Description

This is a division, of application Serial No. 584,692, filed June 6, 1975, now U.S. Pat. No. 3,973,961, granted 8/10/76.

BACKGROUND OF THE INVENTION

The present invention relates to a process for the manufacture of a series of photoconductor webs, by coating an electrically conductive surface disposed on a carrier web with a solution containing a photoconductive substance and drying the web. Coating is effected in the form of coated sections separated from each other by spacing strips extending transversely to the axis of the carrier web. Further, the invention relates to an apparatus for performing a preferred embodiment of the inventive process.

Web-shaped carriers coated with photoconductor layers are used in electrophotographic copying apparatuses. Electrically conductive papers, films, fabrics and metal foils may be used as carrier webs, metal-coated plastic films being preferred because of their high dimensional stability and good flexibility. During their use in a copying apparatus, the photoconductive layers are subject to a higher or lower degree of wear, because for each copy toner must be scattered onto the photoconductive surface. For this reason, a relatively large number of photoconductor layers of the required length are stored in the copying apparatus in the form of a photoconductor web rolled up in a film magazine in the manner of a photographic film. In order to provide a definite zero potential, which is required for the charge to leak off during exposure of the charged photoconductive layer, a contact surface of adequate size must be provided for grounding the conductive carrier. Two alternatives exist to provide a metallic contact with the grounding, viz, to leave a strip extending along one or both edges of the photoconductive web uncoated with photoconductor, or to provide one, or preferably both, ends of the photoconductively coated sections with contact strips extending transversely to the longitudinal axis of the photoconductor web.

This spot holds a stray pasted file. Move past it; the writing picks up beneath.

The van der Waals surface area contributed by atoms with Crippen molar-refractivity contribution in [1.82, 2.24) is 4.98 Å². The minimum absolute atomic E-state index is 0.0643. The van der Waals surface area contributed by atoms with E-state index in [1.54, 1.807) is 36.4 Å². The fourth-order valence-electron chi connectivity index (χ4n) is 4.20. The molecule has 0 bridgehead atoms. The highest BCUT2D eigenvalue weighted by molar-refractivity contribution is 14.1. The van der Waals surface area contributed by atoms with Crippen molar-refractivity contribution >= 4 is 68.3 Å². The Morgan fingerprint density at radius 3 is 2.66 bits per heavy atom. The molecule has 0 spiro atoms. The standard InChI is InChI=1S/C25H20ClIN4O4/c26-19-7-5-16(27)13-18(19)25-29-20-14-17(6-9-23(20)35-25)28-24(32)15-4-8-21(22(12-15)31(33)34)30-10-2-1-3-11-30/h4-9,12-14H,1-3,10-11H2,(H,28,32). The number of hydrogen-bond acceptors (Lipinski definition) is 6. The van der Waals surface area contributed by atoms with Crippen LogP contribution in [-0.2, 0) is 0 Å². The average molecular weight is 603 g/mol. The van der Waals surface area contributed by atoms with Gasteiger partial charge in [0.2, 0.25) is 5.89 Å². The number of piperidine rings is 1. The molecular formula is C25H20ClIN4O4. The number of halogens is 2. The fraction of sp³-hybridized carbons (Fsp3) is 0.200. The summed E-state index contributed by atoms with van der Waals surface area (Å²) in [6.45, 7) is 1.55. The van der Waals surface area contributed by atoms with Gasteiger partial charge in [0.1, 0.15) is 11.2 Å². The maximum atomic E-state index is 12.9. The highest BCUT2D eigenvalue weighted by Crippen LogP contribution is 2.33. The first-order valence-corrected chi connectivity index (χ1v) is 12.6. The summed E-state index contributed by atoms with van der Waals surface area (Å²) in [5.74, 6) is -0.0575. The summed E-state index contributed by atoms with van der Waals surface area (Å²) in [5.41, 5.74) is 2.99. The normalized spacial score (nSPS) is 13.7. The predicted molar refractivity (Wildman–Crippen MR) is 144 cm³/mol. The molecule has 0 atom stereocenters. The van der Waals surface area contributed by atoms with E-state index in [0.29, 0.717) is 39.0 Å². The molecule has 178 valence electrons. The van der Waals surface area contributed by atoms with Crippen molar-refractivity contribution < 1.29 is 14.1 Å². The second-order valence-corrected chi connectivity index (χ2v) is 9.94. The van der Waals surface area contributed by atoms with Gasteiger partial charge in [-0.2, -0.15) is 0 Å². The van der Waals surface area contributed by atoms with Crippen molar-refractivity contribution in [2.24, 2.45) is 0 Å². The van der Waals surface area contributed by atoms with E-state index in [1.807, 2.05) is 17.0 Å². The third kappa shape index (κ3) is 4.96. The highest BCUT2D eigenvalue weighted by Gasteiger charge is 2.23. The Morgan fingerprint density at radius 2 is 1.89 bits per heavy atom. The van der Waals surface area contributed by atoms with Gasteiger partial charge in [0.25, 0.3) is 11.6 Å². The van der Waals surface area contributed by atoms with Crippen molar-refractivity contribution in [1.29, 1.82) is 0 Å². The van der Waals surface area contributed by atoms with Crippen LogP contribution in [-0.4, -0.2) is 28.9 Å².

Particularly in the case of metallized plastic films the production of the contact surfaces offers problems. Metal strips extending along the web and left uncoated have the disadvantage that sliding contacts must be provided to enable the charge to leak off, and that such sliding contacts are sensitive and prone to trouble and do not allow for a quick, reliable discharge because the contact surfaces are relatively small. Therefore, photoconductor webs are preferred which have adequately sized contact areas extending over their entire widths at both ends of each photoconductively coated section. So far, no process has become known by which photoconductor webs having such contact areas may be manufactured in series, i.e., in the form of a large number of webs connected with each other to form a coherent row from which individual photoconductor webs may be obtained by severing between the coated sections.